The Washington Court of Appeals recently determined that state anti-discrimination laws prohibit retaliation against human resources and legal professionals who oppose discrimination as part of their normal job duties. The court also declined to extend the same actor inference, a defense against discrimination claims, to retaliation claims.
Lodis worked at Corbis Holdings as a vice president of human resources. As part of his normal job duties, he warned Corbis’s CEO, Shenk, that Shenk’s age-related comments could give rise to liability for age discrimination. Around the same time, Shenk promoted Lodis but almost immediately gave him a negative performance review, placed him on probation, and then ultimately fired him.
Lodis sued under the Washington Law Against Discrimination (WLAD), claiming that Corbis retaliated against him for opposing Shenk’s comments. The trial court concluded that Lodis was not engaged in protected activity “because he was simply performing his job duties by warning Shenk” about potential discrimination. The court of appeals disagreed.
Step Outside Rule
Corbis urged the court to adopt the “step outside” rule, which governs federal cases under the Fair Labor Standards Act (FLSA). The rule requires an employee to step outside her normal job duties before receiving the FLSA’s protection against retaliation.
The court declined to adopt the rule for two reasons. First, the court believed that the language of the WLAD could not support a step outside rule. Second, the court concluded that policy considerations favored rejecting the rule. “[A]dopting the step outside rule,” the court said, “would strip human resources, management, and legal employees of WLAD protection.” The court noted the importance of protecting these employees because they are often the most able to oppose workplace discrimination.
Same Actor Inference
Corbis also argued that the court should apply the same actor inference to dismiss Lodis's retaliation claim. The same actor inference arises when an employee is both hired and fired by the same decision-makers in a short period of time. Courts may then infer that the employee was not fired for any attribute that the decision-makers were aware of when they hired her. Corbis contended that Shenk promoting Lodis despite the warning about potential discrimination proved that he did not retaliate when he later fired Lodis.
The court, however, refused to extend the same actor inference to retaliation claims. The court was concerned that extending the defense would allow employers to simply promote employees before terminating them to avoid valid retaliation claims.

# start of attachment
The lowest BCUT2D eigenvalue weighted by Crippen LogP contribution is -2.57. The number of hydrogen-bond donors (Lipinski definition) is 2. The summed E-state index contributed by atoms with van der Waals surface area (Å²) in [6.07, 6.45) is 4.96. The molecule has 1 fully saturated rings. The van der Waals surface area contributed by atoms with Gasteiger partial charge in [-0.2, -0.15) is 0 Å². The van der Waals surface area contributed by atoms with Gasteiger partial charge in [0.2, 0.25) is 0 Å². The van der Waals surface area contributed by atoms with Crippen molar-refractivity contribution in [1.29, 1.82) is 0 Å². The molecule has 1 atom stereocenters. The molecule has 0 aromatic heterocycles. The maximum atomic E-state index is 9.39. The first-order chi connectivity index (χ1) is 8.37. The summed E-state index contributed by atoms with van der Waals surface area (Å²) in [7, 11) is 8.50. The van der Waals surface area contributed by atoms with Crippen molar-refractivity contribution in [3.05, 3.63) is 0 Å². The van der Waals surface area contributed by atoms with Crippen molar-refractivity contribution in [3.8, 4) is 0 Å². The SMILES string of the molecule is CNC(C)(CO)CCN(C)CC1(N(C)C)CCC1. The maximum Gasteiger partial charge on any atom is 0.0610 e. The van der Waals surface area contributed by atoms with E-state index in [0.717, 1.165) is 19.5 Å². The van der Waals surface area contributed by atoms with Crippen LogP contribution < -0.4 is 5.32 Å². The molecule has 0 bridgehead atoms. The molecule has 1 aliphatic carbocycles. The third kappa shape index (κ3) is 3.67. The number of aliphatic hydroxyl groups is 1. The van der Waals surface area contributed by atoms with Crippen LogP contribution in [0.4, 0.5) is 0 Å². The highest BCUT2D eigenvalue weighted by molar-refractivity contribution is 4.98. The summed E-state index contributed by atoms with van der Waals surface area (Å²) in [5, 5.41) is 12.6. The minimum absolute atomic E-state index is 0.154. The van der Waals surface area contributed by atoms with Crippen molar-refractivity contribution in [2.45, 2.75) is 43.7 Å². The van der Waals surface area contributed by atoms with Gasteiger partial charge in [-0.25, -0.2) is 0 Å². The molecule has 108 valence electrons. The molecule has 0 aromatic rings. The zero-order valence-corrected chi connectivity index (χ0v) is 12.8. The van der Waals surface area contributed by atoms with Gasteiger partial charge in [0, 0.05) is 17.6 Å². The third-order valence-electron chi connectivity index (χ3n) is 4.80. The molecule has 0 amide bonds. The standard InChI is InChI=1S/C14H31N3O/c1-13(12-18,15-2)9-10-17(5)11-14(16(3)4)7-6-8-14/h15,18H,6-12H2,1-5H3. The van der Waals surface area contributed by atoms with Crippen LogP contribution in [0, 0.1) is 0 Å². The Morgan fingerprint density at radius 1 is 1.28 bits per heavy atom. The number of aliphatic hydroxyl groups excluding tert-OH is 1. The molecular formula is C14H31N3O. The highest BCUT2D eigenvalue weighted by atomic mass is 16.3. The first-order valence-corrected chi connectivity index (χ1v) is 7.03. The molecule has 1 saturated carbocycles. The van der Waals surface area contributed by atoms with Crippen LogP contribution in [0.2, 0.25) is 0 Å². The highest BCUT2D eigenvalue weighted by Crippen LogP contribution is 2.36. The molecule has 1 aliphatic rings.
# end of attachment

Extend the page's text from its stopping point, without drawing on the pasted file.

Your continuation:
Thus, Lodis v. Corbis Holdings, Inc. limits the same actor defense to traditional discrimination cases. And perhaps more importantly, the case reaffirms that the WLAD protects all employees from retaliation.
On June 29, 2011, the Idaho Supreme Court unanimously upheld a district court ruling that a state worker could not maintain an action against her employer for wrongful discharge based on allegations that her supervisor’s intra-office romance and consequent favoritism toward his paramour created a hostile work environment. See Patterson v. State of Idaho Dep’t of Health & Welfare. In the first Idaho case of its kind, the Court found that paramour favoritism did not violate Title VII and therefore opposition to such activity is not “protected activity” under the Idaho Human Rights Act (“IHRA”).
The longtime Idaho Health & Welfare employee who initiated the action, Lynette Patterson, asserted that her boss’s affair with another worker resulted in favoritism toward the other worker and created a hostile work environment for her and others in her unit. Following Patterson’s initial complaints of her supervisor’s misconduct, the department launched an investigation into her allegations and found that although Patterson’s supervisor did in fact have an inappropriate relationship with another employee in violation of the department’s internal policy, there was no evidence to support preferential treatment. Thereafter, Patterson claims she was the victim of retaliation. Upon receiving a performance evaluation stating that she had failed to achieve performance standards, she quit her job, alleging that she was constructively discharged.
Patterson’s complaint against the department asserted constructive discharge under the IHRA and violation of the Idaho Protection of Public Employees Act. Following an unfavorable summary judgment ruling, she appealed both issues to the Supreme Court.
In its analysis of Patterson’s retaliation claim under the IHRA, the Court used the Ninth Circuit’s three-prong test for a retaliation claim, which requires a plaintiff to demonstrate: 1) that she engaged in protected activity; 2) that she suffered an adverse employment action; and 3) there was a causal link between her activity and the adverse employment action. See EEOC v. Luce, Forward, Hamilton & Scripps. Courts have found the first prong satisfied when an employee demonstrates he or she subjectively and reasonably believed that he or she was opposing activity that violates Title VII. See Little v. United Technologies, Carrier Transicold Division.